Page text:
New Anti-Corruption Commission opposes the recommendations from Brussels

Ten months since the state operates without an Anti-Corruption Commission, yesterday the public experienced the first reading of the Draft Law on Prevention of Corruption and Conflict of Interest as a kind of a sensation. The new legal solution was supported by 58 lawmakers, while 16 voted against. With the amendments in the draft law, as the Government suggests, the competences of the Anti-Corruption Commission are increasing, but the criteria for selecting its members are tightened as well.
According to the proposed amendments, the members of the Anti-Corruption Commission will also be allowed to look into bank account secrets, open procedures before the courts, will have control in the financing of political parties, and submit separate reports from the control to the Parliament. In that direction, they will monitor the legality of the financing of election campaigns. In addition, they will have direct electronic access to the database of several institutions – the Ministry of Interior, the Employment Agency, the PRO, the Pension Fund… but not the Public Procurement Agency, which is also a serious database.
But what’s stands out is that the Anti-Corruption Commission will continue to be composed of seven members, although under the previous version of the law that figure was reduced to five, which all parties involved agreed. Still, in the public debate, it was felt that due to “equitable representation” some political parties would require to go back to seven members. According to certain information, DUI insisted on such a solution, because in the seven member concept, two seats (and not just one) are guaranteed for members of the Albanian ethnic community.
“The European Commission has serious objections in that part. Estimates are that with a growing number of members the danger of partisation of the institution increases. Just make a comparison with Slovenia, you will see that the local regulatory bodies have almost twice as many members as ours. I think that the proposer will have to accept the remarks and that, in the end, we will have a solution with five members,” former member of the Anti-Corruption Commission, Vanja Mihajlova, told Nezavisen Vesnik.
Regardless of the professional dimension of the president and the members of the commission, at the end of the day, they will be elected by a political decision, as before, in the Macedonian Parliament. Does it narrow the space for independent and impartial action?

“In the end, we all come to the point that it depends on the people. In other words, whether they will succumb to possible political pressures and will become politically loyal, or will their professional and personal integrity prevail. According to the new legal solution, the civil sector can ask questions to the candidates, which will be transferred to a parliamentary channel. The public at the very beginning will be able to see what kind of staff it is “, said Mihajlova. She estimates that the atmosphere in society has changed drastically, the public is far more sensible and reacts more rigorously to unlawfulness and impunity, which, according to her, will be an additional pressure for the new team.
However, there are strange stunts occurring in the Parliament. The government defends the draft law, but for the opposition it is the worst ever. And only a few days ago from the parliamentary chambers got the information that before the presidential election in the spring of next year, a new – transitional structure of the Anti-Corruption Commission could be elected, according to the old law and with a mandate of only a few months.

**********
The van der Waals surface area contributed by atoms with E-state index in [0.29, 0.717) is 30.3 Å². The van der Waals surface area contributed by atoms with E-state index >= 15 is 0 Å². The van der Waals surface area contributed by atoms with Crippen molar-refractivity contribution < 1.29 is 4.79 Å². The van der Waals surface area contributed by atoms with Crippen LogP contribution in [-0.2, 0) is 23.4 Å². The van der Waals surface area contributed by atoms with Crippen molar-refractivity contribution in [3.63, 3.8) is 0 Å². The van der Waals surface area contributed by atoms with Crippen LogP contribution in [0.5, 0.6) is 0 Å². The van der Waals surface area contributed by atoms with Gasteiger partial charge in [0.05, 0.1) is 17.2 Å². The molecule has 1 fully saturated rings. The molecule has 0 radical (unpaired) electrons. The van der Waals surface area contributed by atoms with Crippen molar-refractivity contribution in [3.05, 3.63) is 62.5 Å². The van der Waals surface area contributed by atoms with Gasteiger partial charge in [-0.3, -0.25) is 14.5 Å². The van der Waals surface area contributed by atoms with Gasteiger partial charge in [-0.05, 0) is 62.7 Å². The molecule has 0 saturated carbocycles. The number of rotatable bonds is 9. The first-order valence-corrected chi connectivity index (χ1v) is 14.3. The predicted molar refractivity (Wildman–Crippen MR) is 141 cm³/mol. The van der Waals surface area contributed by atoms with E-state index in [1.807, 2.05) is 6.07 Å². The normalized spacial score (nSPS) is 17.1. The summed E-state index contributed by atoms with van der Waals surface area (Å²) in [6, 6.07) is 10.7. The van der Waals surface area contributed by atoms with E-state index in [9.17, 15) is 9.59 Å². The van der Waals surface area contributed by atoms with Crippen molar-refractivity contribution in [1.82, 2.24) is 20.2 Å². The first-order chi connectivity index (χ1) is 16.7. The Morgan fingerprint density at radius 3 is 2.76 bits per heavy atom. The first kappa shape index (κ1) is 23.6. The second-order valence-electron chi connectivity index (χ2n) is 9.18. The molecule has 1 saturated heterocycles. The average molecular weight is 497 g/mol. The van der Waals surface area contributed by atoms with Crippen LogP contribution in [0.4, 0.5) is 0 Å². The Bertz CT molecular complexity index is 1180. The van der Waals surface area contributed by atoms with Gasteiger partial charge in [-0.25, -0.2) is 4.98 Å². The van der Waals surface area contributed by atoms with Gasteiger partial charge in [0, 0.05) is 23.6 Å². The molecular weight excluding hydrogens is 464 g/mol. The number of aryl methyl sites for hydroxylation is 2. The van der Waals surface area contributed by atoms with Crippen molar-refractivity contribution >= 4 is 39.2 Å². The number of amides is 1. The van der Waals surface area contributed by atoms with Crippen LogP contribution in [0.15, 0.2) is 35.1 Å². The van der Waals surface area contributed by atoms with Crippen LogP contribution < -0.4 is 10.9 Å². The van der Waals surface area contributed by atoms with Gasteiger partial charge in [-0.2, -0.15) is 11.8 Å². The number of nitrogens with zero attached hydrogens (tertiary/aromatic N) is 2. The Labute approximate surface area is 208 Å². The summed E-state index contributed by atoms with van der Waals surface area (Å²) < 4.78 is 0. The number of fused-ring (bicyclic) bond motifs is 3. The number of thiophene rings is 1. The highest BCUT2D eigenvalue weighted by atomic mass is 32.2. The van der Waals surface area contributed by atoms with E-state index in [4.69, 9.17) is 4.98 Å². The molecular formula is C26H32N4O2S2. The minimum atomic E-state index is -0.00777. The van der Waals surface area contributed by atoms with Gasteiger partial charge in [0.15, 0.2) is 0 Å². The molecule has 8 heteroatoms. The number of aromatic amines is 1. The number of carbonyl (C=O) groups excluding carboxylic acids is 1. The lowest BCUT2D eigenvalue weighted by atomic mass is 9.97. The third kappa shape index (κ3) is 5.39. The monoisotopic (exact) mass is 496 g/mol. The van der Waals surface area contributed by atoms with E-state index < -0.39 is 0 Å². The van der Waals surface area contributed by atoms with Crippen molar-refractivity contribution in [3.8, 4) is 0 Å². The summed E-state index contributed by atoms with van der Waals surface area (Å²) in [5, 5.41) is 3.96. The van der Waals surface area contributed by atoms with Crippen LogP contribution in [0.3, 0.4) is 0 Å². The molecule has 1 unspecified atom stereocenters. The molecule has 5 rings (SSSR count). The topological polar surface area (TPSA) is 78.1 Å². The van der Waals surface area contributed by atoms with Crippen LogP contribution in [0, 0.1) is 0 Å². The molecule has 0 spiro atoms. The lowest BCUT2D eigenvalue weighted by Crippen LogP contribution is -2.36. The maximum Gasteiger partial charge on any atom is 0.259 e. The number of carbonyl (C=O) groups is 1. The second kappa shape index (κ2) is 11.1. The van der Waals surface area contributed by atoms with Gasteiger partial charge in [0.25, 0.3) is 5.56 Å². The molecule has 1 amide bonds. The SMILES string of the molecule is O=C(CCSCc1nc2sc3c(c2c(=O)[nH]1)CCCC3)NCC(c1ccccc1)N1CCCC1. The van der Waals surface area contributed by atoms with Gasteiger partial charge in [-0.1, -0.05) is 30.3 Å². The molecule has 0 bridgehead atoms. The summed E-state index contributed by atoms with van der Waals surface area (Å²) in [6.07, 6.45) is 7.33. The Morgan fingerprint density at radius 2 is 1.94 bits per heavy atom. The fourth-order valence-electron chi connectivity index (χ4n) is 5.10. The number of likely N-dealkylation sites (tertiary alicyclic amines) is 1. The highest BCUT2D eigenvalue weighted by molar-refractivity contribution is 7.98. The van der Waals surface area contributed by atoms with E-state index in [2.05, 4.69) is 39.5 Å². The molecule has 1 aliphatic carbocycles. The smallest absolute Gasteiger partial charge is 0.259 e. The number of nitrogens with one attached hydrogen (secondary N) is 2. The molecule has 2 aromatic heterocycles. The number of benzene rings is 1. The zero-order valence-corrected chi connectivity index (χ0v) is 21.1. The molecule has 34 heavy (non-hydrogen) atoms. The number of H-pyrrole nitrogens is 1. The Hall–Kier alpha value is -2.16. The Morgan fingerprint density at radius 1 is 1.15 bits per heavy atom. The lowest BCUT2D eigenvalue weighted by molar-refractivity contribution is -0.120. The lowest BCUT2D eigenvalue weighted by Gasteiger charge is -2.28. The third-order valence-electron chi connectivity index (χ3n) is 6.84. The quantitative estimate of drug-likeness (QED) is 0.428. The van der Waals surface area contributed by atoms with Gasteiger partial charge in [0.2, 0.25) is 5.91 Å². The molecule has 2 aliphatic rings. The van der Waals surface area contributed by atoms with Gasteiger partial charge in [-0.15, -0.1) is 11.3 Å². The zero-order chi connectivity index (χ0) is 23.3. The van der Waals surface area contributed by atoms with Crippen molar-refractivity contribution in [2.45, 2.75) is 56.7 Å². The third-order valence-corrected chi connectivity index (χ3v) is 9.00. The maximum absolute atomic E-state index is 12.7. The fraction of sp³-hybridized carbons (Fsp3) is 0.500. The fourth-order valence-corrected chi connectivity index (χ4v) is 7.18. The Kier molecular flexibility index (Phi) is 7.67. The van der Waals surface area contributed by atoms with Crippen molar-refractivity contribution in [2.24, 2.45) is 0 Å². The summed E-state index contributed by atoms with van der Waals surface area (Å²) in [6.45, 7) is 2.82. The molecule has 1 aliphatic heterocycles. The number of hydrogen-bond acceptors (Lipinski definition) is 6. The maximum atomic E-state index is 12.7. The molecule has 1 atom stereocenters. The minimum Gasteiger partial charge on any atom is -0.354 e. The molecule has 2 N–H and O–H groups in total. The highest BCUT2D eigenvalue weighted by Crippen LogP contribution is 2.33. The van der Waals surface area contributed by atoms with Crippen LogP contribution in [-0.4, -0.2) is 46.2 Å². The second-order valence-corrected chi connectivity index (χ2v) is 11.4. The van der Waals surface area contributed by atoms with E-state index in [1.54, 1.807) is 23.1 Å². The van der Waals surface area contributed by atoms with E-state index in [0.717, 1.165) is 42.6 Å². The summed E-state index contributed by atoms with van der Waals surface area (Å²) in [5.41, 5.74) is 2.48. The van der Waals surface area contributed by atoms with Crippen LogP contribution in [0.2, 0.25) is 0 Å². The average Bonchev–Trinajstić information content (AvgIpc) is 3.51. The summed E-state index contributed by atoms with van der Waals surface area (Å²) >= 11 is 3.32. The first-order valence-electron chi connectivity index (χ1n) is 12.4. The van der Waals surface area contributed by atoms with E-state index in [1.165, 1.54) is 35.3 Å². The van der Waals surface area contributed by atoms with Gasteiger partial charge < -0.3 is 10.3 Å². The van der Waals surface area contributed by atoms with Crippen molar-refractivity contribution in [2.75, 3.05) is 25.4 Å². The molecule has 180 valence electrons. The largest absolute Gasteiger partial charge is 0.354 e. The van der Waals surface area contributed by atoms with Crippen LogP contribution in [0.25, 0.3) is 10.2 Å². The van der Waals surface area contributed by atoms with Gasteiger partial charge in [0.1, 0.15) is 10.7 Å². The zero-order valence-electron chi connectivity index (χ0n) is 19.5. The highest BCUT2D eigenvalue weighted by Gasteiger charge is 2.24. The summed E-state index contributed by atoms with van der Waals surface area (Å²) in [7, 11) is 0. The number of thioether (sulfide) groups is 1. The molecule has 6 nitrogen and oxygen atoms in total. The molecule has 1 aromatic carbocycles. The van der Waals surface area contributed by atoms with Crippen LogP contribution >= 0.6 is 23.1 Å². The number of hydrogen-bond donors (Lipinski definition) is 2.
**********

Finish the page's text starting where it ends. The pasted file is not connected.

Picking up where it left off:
The president of the Elections and Appointment Commission, Ilija Dimovski from VMRO-DPMNE, allegedly initiated the completion of the Anti-Corruption Commission in the event of early parliamentary elections two months ago, in the period when the two-thirds majority for accession to constitutional changes was uncertain. At that time, the Parliament adopted a decision with a consensus for announcing a competition that was attended by about 40 candidates – including former Public Prosecutor Aleksandar Nakov, Maja Malahova, former judge and president of the State Appeals Commission on Public Procurement, Zlate Dimovski from the Faculty of Security, lawyer Angele Ilievski who defended Zoran Verusevski, Cedomir Damjanovski from the Lustration Commission etc.
It sounds unbelievable, but our information says that among the applicants is one of the five members of the Anti-Corruption Commission who resigned in March after serious misconduct of members of the audit report – forged accounts, false travel orders, unrealistic sums for renting apartments, for which the procedure was initiated by the public prosecutor’s office after receiving information. Allegedly, according to our sources, it was a member of DUI, which speaks enough about the kind of “shameless staff” the institution has so far been filled with.
Yesterday, Ilija Dimovski from the parliamentary speaker said that there was a danger during the presidential elections in March next year that we do not have an Anti-Corruption Commission.
“In order to publish an advertisement, a session of the Assembly is required, in order to select the commission, a separate meeting is also required. We will not have an Anti-Corruption Commission during the presidential elections if we do not choose it according to the old law,” said Dimovski. The opposition proposed that the President of the Anti-Corruption Commission be their proposal, which will give it greater legitimacy, but also the possibility for it to exercise some control. Whatever it may happen, still the fight against corruption is alarmingly slow.

Naum Kotevski